From this literature, two possible outcomes emerge for how race may moderate the effects of a disruptive protest on perceptions of BLM. First, it could be the case that there is a racial divide in perceptions of protest violence and public opinion about BLM, where Black Americans are more tolerant of protest violence than white Americans. Data show that whites are less supportive of BLM at baseline, making their support for more disruptive BLM protests less likely (Horowitz and Livingston Reference Horowitz and Livingston2016). White Americans’ support of BLM, as with other political beliefs, is often a function of their racial attitudes. For instance, white Americans’ attitudes about whether white Americans are a disadvantaged group in the United States, and whether they fare worse in the job market compared to Black Americans, were associated with increased support for Donald Trump in 2016 (Bunyasi Reference Bunyasi2019). White Americans also have a wider range of responses to racial appeals depending on their partisan and ideological affiliations (Stout Reference Stout2020), and their racial prejudices are significantly associated with support for counter-movements to BLM such as Blue Lives Matter (Newman, Reny, and Merolla Reference Newman, Reny and Merolla2023). Thus, white Americans may be more predisposed to oppose more disruptive protests from BLM than Black Americans, especially if violent protests prime their racial attitudes.

In comparison to white Americans, Black Americans may view less disruptive tactics as frustrating, especially among those who feel it is a more passive approach and prefer more disruptive displays of protest that send dramatic signals of issue salience to the American public. Black Americans have a history of participating in counter-movement politics in response to threatening political environments (Towler and Parker Reference Towler and Parker2018). In the current case, many Black Americans have argued that the situation with George Floyd is another reminder of how resisting passively allows police brutality to continue to have violent outcomes on their communities (ODonnell Reference ODonnell2020). These arguments are also present in media discussions of BLM. The heightened salience of BLM created one of the most prolific debates about the legitimacy of disruptive and even violent protests. Some argue, for example, that BLM’s association with controversial tactics can be likened to the Stonewall riots, which succeeded in securing some LGTBQ rights (ODonnell Reference ODonnell2020). This may also be the case among Black Americans, given that the George Floyd protests did ultimately lead to the conviction of Derek Chauvin, the police officer who was recorded taking George Floyd’s life. In addition, BLM has also appeared to have other victories, such as several cities across the United States restricting police use of chokeholds (Menjivar Reference Menjivar2020; Senter and Dewan Reference Senter and Dewan2022).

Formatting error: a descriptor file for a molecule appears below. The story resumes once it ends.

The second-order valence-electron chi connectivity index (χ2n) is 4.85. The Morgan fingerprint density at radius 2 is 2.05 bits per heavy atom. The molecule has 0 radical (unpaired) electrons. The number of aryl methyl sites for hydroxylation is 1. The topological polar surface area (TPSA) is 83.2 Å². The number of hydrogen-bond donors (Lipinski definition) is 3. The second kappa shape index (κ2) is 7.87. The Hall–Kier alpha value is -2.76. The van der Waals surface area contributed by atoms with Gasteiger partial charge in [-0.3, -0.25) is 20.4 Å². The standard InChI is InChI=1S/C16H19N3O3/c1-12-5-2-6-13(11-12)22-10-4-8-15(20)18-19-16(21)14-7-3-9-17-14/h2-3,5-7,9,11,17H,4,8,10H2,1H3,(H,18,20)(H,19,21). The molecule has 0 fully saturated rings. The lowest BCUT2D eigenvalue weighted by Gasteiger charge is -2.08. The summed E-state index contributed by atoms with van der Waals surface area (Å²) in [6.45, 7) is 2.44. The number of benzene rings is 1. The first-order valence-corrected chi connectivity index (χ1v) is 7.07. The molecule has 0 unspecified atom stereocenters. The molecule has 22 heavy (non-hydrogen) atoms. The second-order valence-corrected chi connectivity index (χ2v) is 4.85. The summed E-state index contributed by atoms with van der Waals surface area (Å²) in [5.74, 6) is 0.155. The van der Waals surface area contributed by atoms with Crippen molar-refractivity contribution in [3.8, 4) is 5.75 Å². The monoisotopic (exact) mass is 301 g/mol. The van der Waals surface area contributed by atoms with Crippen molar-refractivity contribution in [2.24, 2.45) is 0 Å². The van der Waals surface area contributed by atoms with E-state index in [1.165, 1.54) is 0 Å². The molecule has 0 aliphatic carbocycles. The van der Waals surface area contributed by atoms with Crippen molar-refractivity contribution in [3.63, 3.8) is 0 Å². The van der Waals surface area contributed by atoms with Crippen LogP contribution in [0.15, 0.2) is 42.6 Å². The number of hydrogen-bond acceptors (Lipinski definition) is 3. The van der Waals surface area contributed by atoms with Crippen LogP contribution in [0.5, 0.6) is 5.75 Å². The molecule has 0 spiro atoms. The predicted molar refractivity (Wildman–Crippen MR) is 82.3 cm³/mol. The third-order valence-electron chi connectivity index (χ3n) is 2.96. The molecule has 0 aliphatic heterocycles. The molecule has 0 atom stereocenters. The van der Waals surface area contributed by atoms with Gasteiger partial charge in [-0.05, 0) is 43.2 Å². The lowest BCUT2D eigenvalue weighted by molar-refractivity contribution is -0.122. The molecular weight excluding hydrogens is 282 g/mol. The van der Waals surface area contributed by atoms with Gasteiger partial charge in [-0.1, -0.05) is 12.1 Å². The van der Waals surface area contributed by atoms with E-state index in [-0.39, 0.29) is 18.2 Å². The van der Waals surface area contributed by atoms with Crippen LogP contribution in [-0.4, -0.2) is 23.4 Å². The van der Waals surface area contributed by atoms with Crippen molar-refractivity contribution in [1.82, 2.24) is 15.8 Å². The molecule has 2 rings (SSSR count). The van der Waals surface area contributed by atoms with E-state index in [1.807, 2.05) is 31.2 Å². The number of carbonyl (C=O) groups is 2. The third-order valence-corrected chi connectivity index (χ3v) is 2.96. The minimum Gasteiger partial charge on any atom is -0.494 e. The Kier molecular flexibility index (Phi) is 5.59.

On the other hand, it is possible that the racial divide over disruptive protest actions runs in the opposite direction. That is, Black Americans might have a lower tolerance for disruptive actions than white Americans. For example, some Black Americans may believe that BLM needs to follow the peaceful and incremental change approach that, arguably, lead to widespread support for the Civil Rights Movement (Reynolds Reference Reynolds2015). Concern about the decorum of protesters on behalf of political issues affecting Black people may also be a manifestation of respectability politics in the Black community (Jefferson Reference Jefferson2022). Further, it is possible that white Americans may not feel the same need to police how BLM performs protests as Black Americans do. Even though white Americans support BLM less than Black Americans, their overall support was at its peak in 2020, right after the “summer of racial reckoning” which encompassed one of the most the dramatic increases in both violent and nonviolent BLM protests (Chudy and Jefferson Reference Chudy and Jefferson2021).

Given the evidence for both outcomes, we offer a test of two competing hypotheses. In other words, we expect the magnitude of the effect of protest violence on support for BLM to differ among white and Black respondents. It is possible that Black Americans will be more positive and approving of disruptive protests than white Americans ( ${H_{1a}}$ ), or the reverse, white Americans may be more positive and approving of disruptive protests than Black Americans( ${H_{1b}}$ ).